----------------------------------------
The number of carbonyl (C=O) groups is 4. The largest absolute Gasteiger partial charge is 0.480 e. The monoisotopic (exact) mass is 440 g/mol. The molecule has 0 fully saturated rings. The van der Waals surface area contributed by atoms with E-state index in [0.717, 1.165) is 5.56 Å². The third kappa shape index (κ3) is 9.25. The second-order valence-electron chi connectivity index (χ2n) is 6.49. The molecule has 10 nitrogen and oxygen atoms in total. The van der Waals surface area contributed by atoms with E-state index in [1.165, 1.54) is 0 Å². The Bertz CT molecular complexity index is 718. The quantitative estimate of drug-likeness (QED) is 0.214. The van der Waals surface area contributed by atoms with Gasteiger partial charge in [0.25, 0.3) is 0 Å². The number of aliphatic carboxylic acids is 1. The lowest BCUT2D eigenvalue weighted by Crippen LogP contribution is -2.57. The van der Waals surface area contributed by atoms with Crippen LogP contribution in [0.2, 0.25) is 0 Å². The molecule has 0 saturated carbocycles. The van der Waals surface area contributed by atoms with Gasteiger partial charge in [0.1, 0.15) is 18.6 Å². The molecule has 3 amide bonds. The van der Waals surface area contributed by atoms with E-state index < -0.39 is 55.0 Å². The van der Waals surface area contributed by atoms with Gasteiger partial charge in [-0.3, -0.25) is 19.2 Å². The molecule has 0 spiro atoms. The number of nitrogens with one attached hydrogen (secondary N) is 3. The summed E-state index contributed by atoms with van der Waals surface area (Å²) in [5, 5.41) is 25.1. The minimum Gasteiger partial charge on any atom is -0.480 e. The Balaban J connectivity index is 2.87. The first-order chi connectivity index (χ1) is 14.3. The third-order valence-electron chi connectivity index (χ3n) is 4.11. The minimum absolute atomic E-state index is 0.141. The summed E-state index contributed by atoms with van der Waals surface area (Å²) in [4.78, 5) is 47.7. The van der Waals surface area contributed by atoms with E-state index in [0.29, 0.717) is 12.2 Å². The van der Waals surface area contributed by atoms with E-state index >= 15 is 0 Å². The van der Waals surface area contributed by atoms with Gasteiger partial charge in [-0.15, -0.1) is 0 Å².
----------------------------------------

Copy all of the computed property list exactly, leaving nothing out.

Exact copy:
The number of carbonyl (C=O) groups is 4. The largest absolute Gasteiger partial charge is 0.480 e. The monoisotopic (exact) mass is 440 g/mol. The molecule has 0 fully saturated rings. The van der Waals surface area contributed by atoms with E-state index in [0.717, 1.165) is 5.56 Å². The third kappa shape index (κ3) is 9.25. The second-order valence-electron chi connectivity index (χ2n) is 6.49. The molecule has 10 nitrogen and oxygen atoms in total. The van der Waals surface area contributed by atoms with E-state index in [1.165, 1.54) is 0 Å². The Bertz CT molecular complexity index is 718. The quantitative estimate of drug-likeness (QED) is 0.214. The van der Waals surface area contributed by atoms with Gasteiger partial charge in [0.25, 0.3) is 0 Å². The number of aliphatic carboxylic acids is 1. The lowest BCUT2D eigenvalue weighted by Crippen LogP contribution is -2.57. The van der Waals surface area contributed by atoms with Crippen LogP contribution in [0.2, 0.25) is 0 Å². The molecule has 0 saturated carbocycles. The van der Waals surface area contributed by atoms with Gasteiger partial charge in [0.1, 0.15) is 18.6 Å². The molecule has 3 amide bonds. The van der Waals surface area contributed by atoms with E-state index < -0.39 is 55.0 Å². The van der Waals surface area contributed by atoms with Gasteiger partial charge in [-0.3, -0.25) is 19.2 Å². The molecule has 0 spiro atoms. The number of nitrogens with one attached hydrogen (secondary N) is 3. The summed E-state index contributed by atoms with van der Waals surface area (Å²) in [5, 5.41) is 25.1. The minimum Gasteiger partial charge on any atom is -0.480 e. The Balaban J connectivity index is 2.87. The first-order chi connectivity index (χ1) is 14.3. The third-order valence-electron chi connectivity index (χ3n) is 4.11. The minimum absolute atomic E-state index is 0.141. The summed E-state index contributed by atoms with van der Waals surface area (Å²) in [4.78, 5) is 47.7. The van der Waals surface area contributed by atoms with E-state index in [0.29, 0.717) is 12.2 Å². The van der Waals surface area contributed by atoms with E-state index >= 15 is 0 Å². The van der Waals surface area contributed by atoms with Gasteiger partial charge in [-0.15, -0.1) is 0 Å².